The book reads very well, in part due to the skillful translation from the German original. The book's organization leaves something to be desired, though. There is no introduction, which leaves the reader wondering what Wette intends to accomplish, how, or for whom. One can safely assume, from the scope of the contents, that the intended audience consists of non-specialist scholars and the broader public. However, the structure of the work does not always serve that audience, and especially the broader public, very well. Wette does not work the material into a clear narrative that a lay reader would find easy to follow. Admittedly, that would be a difficult task, given the subject matter, but it would be worth the effort. At times the chronology is confusing, as, for example, when Wette discusses the orders that Walter von Reichenau and Erich von Manstein issued in November 1941. In part, those orders attempted to justify the killings that were going on behind the lines. From the text, one gets the impression that von Manstein wrote his order first, rather than elaborating upon von Reichenau's. In general, Wette seems to assume a great deal of knowledge on the part of his readers. These organizational problems, together with the gaps in the content, diminish the book's value as a survey of the subject.

One key question deserves some additional attention here: how does Wette assess the Wehrmacht's guilt, over all? A few scholars have promoted the view that all Wehrmacht soldiers were murderers. That certainly goes much too far, and although Wette seems at times to edge toward that position, he stops short. There is no doubt that he holds the senior generals fully responsible for their own complicity, and justifiably so. The picture is more mixed as far as the lower ranks are concerned, as is bound to be the case in any organization that drew in nearly twenty million men and women. Wette maintains that, through conscription, indoctrination, and wartime service, soldiers tended to lose their sense of personal responsibility, their capacity for guilt, and their feelings of humanity and justice. He also points out, based on soldiers' letters, diaries, and memoirs, that they generally accepted their superiors' world view, especially regarding Communism, and that most of them wanted to remake the world along Nazi lines. Regardless of their views, though, most of them never had the opportunity to commit the worst of the crimes. This is an area, as Wette admits, in which more research is needed.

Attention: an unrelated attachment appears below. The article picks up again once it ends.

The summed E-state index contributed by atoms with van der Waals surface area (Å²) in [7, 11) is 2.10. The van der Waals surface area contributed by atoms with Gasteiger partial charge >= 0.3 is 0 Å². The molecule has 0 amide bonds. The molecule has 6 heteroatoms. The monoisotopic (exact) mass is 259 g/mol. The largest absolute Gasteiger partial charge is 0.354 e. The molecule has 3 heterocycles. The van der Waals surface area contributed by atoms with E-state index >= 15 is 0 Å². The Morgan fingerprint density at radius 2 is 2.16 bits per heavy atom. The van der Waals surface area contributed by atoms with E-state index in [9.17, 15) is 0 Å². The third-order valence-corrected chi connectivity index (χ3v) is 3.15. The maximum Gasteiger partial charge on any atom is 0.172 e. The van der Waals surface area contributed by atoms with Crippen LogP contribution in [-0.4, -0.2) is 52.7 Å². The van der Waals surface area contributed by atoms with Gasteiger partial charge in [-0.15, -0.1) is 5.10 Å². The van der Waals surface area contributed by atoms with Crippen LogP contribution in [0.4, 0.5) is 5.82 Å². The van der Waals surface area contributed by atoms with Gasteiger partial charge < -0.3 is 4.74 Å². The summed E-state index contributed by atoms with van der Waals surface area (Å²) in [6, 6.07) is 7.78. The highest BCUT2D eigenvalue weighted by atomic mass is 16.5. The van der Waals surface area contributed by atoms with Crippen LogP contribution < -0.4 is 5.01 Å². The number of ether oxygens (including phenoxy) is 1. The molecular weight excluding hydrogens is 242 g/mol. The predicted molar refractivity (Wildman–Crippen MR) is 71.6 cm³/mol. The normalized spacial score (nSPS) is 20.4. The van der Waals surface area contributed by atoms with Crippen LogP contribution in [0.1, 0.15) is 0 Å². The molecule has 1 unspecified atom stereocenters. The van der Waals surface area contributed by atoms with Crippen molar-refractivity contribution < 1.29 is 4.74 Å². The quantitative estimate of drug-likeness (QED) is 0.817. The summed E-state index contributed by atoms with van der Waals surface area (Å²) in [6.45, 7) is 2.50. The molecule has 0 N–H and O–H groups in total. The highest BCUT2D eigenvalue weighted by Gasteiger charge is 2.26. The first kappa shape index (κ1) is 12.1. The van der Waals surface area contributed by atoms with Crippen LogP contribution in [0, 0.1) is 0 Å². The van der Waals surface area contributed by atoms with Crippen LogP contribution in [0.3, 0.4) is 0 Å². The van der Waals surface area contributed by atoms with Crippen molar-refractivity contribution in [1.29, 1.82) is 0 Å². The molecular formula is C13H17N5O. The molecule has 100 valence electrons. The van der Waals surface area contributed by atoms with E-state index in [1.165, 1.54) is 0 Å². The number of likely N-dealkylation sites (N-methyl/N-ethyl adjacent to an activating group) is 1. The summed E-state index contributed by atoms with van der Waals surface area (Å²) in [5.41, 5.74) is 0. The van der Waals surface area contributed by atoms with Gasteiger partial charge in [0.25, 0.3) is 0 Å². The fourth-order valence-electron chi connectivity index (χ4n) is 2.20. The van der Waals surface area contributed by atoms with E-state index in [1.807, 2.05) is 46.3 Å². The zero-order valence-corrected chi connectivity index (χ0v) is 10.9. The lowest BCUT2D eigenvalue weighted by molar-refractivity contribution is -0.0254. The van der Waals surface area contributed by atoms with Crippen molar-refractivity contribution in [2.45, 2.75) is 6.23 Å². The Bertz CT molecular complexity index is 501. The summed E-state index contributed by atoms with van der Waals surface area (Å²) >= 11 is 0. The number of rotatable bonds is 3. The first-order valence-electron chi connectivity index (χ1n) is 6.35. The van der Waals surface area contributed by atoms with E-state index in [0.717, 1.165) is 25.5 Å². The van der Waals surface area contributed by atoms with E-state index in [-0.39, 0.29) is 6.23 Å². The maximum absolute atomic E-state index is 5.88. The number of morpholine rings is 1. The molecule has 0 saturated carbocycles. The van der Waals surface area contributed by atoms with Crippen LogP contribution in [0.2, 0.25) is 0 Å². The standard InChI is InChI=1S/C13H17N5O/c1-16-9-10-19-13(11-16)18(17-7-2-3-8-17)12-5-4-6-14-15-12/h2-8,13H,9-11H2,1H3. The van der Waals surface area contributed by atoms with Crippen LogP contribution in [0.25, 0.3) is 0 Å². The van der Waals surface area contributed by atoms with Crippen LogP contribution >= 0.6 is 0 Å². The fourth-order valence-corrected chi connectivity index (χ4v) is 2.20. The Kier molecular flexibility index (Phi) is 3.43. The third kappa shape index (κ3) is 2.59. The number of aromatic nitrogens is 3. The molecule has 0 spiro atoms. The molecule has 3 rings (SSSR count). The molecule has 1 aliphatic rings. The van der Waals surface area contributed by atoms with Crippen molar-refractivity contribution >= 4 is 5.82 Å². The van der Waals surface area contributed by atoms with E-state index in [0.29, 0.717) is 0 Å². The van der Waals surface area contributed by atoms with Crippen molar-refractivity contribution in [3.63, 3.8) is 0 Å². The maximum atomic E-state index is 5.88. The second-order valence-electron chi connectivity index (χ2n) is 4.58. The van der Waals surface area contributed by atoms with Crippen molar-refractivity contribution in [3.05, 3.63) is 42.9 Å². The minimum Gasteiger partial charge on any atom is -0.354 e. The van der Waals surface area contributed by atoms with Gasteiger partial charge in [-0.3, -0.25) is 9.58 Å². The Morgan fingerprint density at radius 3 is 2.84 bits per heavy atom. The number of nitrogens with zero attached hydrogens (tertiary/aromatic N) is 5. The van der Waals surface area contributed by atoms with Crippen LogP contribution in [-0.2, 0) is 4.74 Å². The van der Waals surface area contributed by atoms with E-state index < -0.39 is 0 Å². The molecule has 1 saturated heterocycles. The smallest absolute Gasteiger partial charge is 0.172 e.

The basic facts of the Wehrmacht's complicity in war crimes and crimes against humanity are clear. They have been clear to specialists for some time, and in the recent past that awareness has reached a growing proportion of the general public. Wette's book, despite its flaws, will accelerate that process, which is all to the good; anyone with an interest in the period should add it to their library.